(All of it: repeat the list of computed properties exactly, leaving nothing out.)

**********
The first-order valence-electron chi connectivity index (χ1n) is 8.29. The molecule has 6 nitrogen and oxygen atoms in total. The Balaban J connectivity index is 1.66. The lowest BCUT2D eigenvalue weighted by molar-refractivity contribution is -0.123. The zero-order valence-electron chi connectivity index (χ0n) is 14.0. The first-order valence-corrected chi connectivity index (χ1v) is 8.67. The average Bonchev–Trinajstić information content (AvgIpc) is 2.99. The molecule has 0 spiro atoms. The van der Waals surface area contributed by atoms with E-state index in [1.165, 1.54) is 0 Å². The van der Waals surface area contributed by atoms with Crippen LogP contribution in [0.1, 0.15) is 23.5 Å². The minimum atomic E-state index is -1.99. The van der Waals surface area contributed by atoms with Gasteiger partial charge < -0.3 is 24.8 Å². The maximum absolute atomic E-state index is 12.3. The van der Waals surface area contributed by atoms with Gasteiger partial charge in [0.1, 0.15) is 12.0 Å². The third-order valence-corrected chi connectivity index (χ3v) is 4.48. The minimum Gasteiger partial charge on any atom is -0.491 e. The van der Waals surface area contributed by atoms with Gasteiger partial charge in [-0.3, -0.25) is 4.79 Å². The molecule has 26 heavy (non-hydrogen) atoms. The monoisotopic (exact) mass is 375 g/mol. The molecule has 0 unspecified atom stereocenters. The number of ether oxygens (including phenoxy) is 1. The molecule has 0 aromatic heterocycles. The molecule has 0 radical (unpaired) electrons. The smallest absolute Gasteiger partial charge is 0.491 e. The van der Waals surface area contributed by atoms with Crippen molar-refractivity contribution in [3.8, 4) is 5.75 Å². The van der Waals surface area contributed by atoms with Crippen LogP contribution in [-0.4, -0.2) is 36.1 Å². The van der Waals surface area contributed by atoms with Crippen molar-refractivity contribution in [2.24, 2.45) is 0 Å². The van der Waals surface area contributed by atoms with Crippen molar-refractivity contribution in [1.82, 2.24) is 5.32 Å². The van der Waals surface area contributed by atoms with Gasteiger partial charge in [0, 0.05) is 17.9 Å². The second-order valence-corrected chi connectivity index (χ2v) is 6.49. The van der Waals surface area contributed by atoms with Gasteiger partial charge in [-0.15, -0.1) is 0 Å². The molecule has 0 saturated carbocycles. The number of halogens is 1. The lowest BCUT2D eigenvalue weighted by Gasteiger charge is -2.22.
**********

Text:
The first-order valence-electron chi connectivity index (χ1n) is 8.29. The molecule has 6 nitrogen and oxygen atoms in total. The Balaban J connectivity index is 1.66. The lowest BCUT2D eigenvalue weighted by molar-refractivity contribution is -0.123. The zero-order valence-electron chi connectivity index (χ0n) is 14.0. The first-order valence-corrected chi connectivity index (χ1v) is 8.67. The average Bonchev–Trinajstić information content (AvgIpc) is 2.99. The molecule has 0 spiro atoms. The van der Waals surface area contributed by atoms with E-state index in [1.165, 1.54) is 0 Å². The van der Waals surface area contributed by atoms with Crippen LogP contribution in [0.1, 0.15) is 23.5 Å². The minimum atomic E-state index is -1.99. The van der Waals surface area contributed by atoms with Gasteiger partial charge < -0.3 is 24.8 Å². The maximum absolute atomic E-state index is 12.3. The van der Waals surface area contributed by atoms with Gasteiger partial charge in [0.1, 0.15) is 12.0 Å². The third-order valence-corrected chi connectivity index (χ3v) is 4.48. The minimum Gasteiger partial charge on any atom is -0.491 e. The van der Waals surface area contributed by atoms with Gasteiger partial charge in [-0.3, -0.25) is 4.79 Å². The molecule has 26 heavy (non-hydrogen) atoms. The monoisotopic (exact) mass is 375 g/mol. The molecule has 0 unspecified atom stereocenters. The number of ether oxygens (including phenoxy) is 1. The molecule has 0 aromatic heterocycles. The molecule has 0 radical (unpaired) electrons. The smallest absolute Gasteiger partial charge is 0.491 e. The van der Waals surface area contributed by atoms with Crippen molar-refractivity contribution in [3.8, 4) is 5.75 Å². The van der Waals surface area contributed by atoms with Crippen LogP contribution in [-0.4, -0.2) is 36.1 Å². The van der Waals surface area contributed by atoms with Crippen molar-refractivity contribution in [2.24, 2.45) is 0 Å². The van der Waals surface area contributed by atoms with Crippen molar-refractivity contribution in [1.82, 2.24) is 5.32 Å². The van der Waals surface area contributed by atoms with Gasteiger partial charge in [0, 0.05) is 17.9 Å². The second-order valence-corrected chi connectivity index (χ2v) is 6.49. The van der Waals surface area contributed by atoms with Gasteiger partial charge in [-0.15, -0.1) is 0 Å². The molecule has 0 saturated carbocycles. The number of halogens is 1. The lowest BCUT2D eigenvalue weighted by Gasteiger charge is -2.22.